[kam-feen, kam-feen]
  1. a colorless, crystalline, water-insoluble substance, C10H16, occurring in turpentine and many other essential oils, prepared from pinene: used chiefly as an intermediate in the manufacture of synthetic camphor.

Origin of camphene

1835–45; < New Latin camph(ora) camphor + -ene Unabridged Based on the Random House Unabridged Dictionary, © Random House, Inc. 2018

Examples from the Web for camphene

Historical Examples of camphene

  • "And it was as strong as camphene," said Lynch, as he tumbled into bed.

    Dikes and Ditches

    Oliver Optic

  • With the appearance of kerosene distilled from petroleum the camphene lamp came into use.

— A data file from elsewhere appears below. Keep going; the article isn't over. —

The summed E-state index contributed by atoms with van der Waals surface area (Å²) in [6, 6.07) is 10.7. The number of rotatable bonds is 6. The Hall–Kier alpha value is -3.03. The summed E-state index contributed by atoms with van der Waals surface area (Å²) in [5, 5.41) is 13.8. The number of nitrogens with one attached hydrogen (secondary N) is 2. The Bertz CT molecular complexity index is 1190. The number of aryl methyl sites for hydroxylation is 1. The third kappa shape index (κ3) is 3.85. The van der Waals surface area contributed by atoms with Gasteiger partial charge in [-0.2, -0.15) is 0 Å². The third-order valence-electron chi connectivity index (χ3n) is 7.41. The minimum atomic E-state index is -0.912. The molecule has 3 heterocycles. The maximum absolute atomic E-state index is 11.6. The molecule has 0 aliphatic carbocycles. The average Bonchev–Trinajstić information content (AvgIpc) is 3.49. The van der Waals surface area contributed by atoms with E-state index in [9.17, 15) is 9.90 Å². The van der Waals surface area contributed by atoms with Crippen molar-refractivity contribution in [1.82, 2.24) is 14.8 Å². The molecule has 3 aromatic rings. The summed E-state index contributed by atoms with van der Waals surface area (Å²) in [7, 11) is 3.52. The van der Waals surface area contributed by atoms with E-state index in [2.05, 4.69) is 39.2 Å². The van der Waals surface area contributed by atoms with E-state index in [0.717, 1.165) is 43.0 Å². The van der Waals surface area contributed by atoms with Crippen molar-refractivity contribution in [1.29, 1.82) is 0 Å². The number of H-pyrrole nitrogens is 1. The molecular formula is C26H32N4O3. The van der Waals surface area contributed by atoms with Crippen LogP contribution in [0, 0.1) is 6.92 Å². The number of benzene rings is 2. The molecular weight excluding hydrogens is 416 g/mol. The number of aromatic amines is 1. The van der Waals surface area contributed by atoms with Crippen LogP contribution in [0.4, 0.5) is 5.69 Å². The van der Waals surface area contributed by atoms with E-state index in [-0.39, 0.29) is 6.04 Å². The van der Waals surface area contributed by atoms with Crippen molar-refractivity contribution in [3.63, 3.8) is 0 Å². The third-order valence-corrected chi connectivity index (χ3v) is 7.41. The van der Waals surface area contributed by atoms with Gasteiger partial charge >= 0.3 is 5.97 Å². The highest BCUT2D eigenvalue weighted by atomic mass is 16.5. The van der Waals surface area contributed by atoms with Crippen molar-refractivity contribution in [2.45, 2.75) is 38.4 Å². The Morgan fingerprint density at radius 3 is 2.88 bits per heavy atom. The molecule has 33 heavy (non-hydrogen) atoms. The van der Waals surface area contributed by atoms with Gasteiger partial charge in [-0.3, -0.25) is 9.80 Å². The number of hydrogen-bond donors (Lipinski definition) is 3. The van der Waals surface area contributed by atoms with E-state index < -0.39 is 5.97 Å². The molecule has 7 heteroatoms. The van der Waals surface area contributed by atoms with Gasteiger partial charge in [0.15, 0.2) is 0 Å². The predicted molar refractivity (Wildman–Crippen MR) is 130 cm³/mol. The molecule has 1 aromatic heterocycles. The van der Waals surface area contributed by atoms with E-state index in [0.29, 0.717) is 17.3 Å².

Artificial Light

    M. Luckiesh

  • Camphene will extract grease and clean ribbons without changing the color of most things.

    Our Deportment

    John H. Young

  • Rub the spots of mortar with a stiff brush dipped in sharp, hot vinegar, and paint spots with burning fluid or camphene and sand.

    The Young Housekeeper's Friend

    Mrs. (Mary Hooker) Cornelius

  • I have only one cheap drink left—one glass of camphene whiskey, which seems to burn my very soul.

    Plane and Plank

    Oliver Optic

British Dictionary definitions for camphene


  1. a colourless crystalline insoluble optically active terpene derived from pinene and present in many essential oils. Formula: C 10 H 16

Word Origin for camphene

C19: from camph (or) + -ene
Collins English Dictionary - Complete & Unabridged 2012 Digital Edition © William Collins Sons & Co. Ltd. 1979, 1986 © HarperCollins Publishers 1998, 2000, 2003, 2005, 2006, 2007, 2009, 2012